When sustainability isn’t a core organizational objective, the recycling program is given minimal support and budget allocation so it often ends up looking like the image above.
In theory this is a good program. You’re providing containers for people to toss their recyclable and compostable waste instead of it going to landfill.
In reality though, what happens when you want to separate glass from the other recyclables? You have to add another bin. And then what happens when you want to separate office paper from your cans and bottles? Again, you add another bin.
Additional bins keep on being added until one day your recycling program looks like this:
Now you have a problem. No-one knows what to do in this situation and even the custodial employees are confused. Instead of a standardized recycling program you have a collection of rogue and orphan bins.
Rogue bins are added each time you want to collect something new. There’s no consistency in style and color. The graphics aren’t on program. No-one knows where they are supposed to toss their waste so you end up with recyclables in the trash and trash in the recycling. And then everything goes straight to landfill.
Orphan bins are placed on their own, for example a battery collection bin by the printer or an organics bin in the kitchen. But no-one knows what they are for. They don’t fit with the theme of the rest of your program and they aren’t labelled very well so they go unnoticed and unused.
Rogue and Orphan bins cripple your recycling program because:
- It’s confusing and takes too long to figure out so people end up tossing their waste in the closest bin not the correct bin.
- Bins can become easily separated so even if people do take the time to figure it out they don’t have the option of tossing their waste in the correct bin, so again it just goes into the closest bin.
- Due to the large number of different bags used and the high levels of contamination the Custodial team aren’t sure what to do either so everything goes into the landfill dumpster.
- There’s no consistency in color or type of container so your program isn’t building a behaviour of recycling.
- The disorganization and disheveled style gives people the impression you don’t care, so they don’t care either.
To effectively divert waste from landfill you need to replace your Rogue and Orphan containers with a standardized recycling program. It also tells your customers and employees that you take sustainability seriously and that you want to make a positive impact on our environment.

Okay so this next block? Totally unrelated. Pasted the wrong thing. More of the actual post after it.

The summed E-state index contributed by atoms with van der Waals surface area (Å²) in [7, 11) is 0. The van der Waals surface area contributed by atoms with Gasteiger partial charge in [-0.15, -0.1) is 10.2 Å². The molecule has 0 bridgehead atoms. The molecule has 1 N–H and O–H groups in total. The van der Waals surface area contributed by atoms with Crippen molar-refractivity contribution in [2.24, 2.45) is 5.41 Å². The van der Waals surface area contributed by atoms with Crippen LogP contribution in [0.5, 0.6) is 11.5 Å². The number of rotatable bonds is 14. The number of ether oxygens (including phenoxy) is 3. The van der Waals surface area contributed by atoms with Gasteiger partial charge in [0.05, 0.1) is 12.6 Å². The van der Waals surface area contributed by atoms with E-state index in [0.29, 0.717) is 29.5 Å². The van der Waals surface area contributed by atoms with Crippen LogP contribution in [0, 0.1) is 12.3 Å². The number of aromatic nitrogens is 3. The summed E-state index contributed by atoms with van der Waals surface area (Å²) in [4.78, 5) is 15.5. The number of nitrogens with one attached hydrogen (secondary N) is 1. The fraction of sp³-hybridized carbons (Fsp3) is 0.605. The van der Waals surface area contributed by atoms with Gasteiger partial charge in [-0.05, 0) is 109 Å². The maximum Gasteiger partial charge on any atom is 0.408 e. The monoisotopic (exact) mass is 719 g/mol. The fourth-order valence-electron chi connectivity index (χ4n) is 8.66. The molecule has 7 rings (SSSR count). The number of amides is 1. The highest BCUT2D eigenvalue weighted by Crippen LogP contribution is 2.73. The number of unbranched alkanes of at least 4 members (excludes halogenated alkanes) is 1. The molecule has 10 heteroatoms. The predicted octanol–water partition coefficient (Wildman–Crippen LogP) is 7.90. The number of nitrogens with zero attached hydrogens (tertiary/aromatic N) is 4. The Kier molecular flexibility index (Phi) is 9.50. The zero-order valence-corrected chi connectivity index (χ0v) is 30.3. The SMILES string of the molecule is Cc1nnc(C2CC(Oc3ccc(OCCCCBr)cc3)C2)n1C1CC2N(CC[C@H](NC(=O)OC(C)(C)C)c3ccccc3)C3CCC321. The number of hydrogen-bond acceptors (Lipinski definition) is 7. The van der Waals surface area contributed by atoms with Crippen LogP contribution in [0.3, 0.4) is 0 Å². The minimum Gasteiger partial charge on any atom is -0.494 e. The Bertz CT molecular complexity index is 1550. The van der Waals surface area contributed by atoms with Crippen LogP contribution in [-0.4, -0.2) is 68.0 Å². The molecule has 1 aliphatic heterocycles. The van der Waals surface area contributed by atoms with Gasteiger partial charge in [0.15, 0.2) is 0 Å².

For a recycling program to work you need a strong communication strategy.
- Your recycling containers should be a uniform color, and have standard opening colors and sizes for program consistency. It helps people learn where to correctly toss their waste.
- Collect all waste in one container to eliminate the chance of bins becoming separated.
- Use clear graphics to show people what goes in each stream.
- Tell people where the bins are so that they can use them!
- Brand your containers; it tells people you “own” the program and that you take recycling seriously.
Similarly when Wilfrid Laurier introduced a standardized centralized recycling program they saw their diversion rate increase to 63%.
CleanRiver will help you implement a recycling program that works. We assist you with a communication strategy that includes high-impact graphics for your containers and branding. We can customize any of our products to suit your color and program needs and our Transition® products will evolve with your program, allowing you to add or remove streams at any time, without buying new bins.
Call us today for a quote at 1 (888) 628-5756 or email email@example.com.
CleanRiver Transition® products protect your investment by allowing you to change the number and volume of waste streams without having to buy a new bin.